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THIS WEEK IN HISTORY: Idora theater manager boasted of park in St. Louis in 1901

120 years ago, 1901

Taken directly from the The Vindicator:

“Praises for Idora and Mill Creek Parks come from Manager E. Stanley. Is now in St. Louis. Parks of Buffalo, Toronto, Chicago, and Florida not in it with Youngstown.

“E. Stanley, manager of the Casino Theatre, Idora Park, is now in St. Louis with his wife, and so far has had a most prosperous season with ‘America’s Egyptian Hall and Palace of Illusions.’ He is the proprietor of this company and writes in glowing terms of their success. The show Saturday night closed a successful term of weeks at Peoria, Ill., appearing at the Corn Carnival. In his letter, Mr. Stanley says:

“‘Just a few lines to let you know that I am strictly in it. We closed our show at Peoria, Ill., on Saturday and played to more business than any other attraction at the Corn Carnival. Have sold the entire outfit at a fair profit, and have an order for another. We start building on the 21st. I have secured a work shop here (St. Louis) for a month or two. Will likely stay here for several months, if I can get the right location.

“‘My wife and self were out together to Forest Park, 2,000 acres, the site of the World’s Fair, that will take place in 1903. They have commenced already and claim that it will beat anything before given elsewhere. We have visited all parks and resorts at Buffalo, Chicago, Toronto, and Peoria, and have not seen anything that was equal in to our own Idora and Mill Creek Parks in good old Youngstown. Give our regards to all enquiring friends.’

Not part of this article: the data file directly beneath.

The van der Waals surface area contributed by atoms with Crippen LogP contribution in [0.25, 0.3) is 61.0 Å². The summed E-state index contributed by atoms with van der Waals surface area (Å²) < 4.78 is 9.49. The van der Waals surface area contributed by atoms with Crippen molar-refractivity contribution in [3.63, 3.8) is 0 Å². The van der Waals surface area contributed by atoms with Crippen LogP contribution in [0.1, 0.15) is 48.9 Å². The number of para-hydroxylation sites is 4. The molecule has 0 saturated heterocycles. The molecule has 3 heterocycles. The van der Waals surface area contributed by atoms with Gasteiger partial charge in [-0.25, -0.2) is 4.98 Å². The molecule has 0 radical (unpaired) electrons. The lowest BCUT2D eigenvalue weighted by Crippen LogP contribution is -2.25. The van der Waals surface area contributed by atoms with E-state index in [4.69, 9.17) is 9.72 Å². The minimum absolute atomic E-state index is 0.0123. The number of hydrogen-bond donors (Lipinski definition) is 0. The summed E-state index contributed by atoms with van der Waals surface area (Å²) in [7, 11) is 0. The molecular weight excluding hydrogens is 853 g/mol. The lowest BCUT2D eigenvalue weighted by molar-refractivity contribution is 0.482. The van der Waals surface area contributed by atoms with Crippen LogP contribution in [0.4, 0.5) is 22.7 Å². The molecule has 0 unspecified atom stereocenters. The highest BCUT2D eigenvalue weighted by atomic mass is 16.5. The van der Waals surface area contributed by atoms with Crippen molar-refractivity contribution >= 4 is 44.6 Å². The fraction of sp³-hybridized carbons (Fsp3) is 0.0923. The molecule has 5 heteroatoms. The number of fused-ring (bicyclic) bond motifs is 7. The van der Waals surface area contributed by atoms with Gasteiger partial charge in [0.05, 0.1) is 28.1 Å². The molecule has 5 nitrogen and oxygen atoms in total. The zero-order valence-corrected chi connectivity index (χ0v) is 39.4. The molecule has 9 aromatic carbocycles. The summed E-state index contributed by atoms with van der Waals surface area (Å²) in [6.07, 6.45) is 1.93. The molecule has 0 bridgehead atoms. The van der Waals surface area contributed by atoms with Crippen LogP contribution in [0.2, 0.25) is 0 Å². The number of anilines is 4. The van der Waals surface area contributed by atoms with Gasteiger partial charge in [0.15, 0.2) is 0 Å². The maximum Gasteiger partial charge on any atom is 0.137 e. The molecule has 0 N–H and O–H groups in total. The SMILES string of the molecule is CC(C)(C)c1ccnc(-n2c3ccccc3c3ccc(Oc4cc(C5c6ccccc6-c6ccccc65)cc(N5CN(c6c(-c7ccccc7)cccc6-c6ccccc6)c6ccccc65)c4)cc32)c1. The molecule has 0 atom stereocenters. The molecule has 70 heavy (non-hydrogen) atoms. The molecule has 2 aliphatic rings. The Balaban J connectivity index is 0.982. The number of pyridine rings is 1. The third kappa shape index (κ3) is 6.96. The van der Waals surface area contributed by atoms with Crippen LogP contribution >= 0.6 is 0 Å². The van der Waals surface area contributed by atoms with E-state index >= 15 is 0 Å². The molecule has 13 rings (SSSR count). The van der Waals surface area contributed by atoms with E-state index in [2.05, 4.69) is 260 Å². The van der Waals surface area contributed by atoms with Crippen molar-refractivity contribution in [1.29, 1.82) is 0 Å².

“Manager Stanley and wife have a host of friends who will be pleased to hear of their success with the show they now own in St. Louis. The attraction is patronized by the elite and the masses and consists of several novel illusions, new ideas, swell settings, unique electrical effects, and marvels in optics.”

95 years ago, 1926

Two local companies planned to bring some of the first radio broadcasting stations to Youngstown. Radio Electric Service and the Yaw Battery Company announced their plans with the hopes to be on the air within weeks. Negotiations were underway with the AT&T Company for licenses to operate with their broadcasting equipment. Radio Electric Service’s station was set to broadcast entertainment with local and national shows sponsored by businesses and civic organizations. They also intended to broadcast a local church service and the Sunday afternoon meeting of the Y.M.C.A. Radio Electric Service was a forerunner to WKBN Broadcasting Corporation owned by Warren P. Williamson Jr., and Creed Chorpening.

The Yaw Battery Company had already ordered a 50-watt station and all of the necessary components with the hopes to be on the air within a month. The equipment was purchased from Western Electric, a licensee under the equipment’s patents. Negotiations were underway by both companies for federal broadcasting licenses.

• Compiled from the archives of The Vindicator by Traci Manning, MVHS curator of education.

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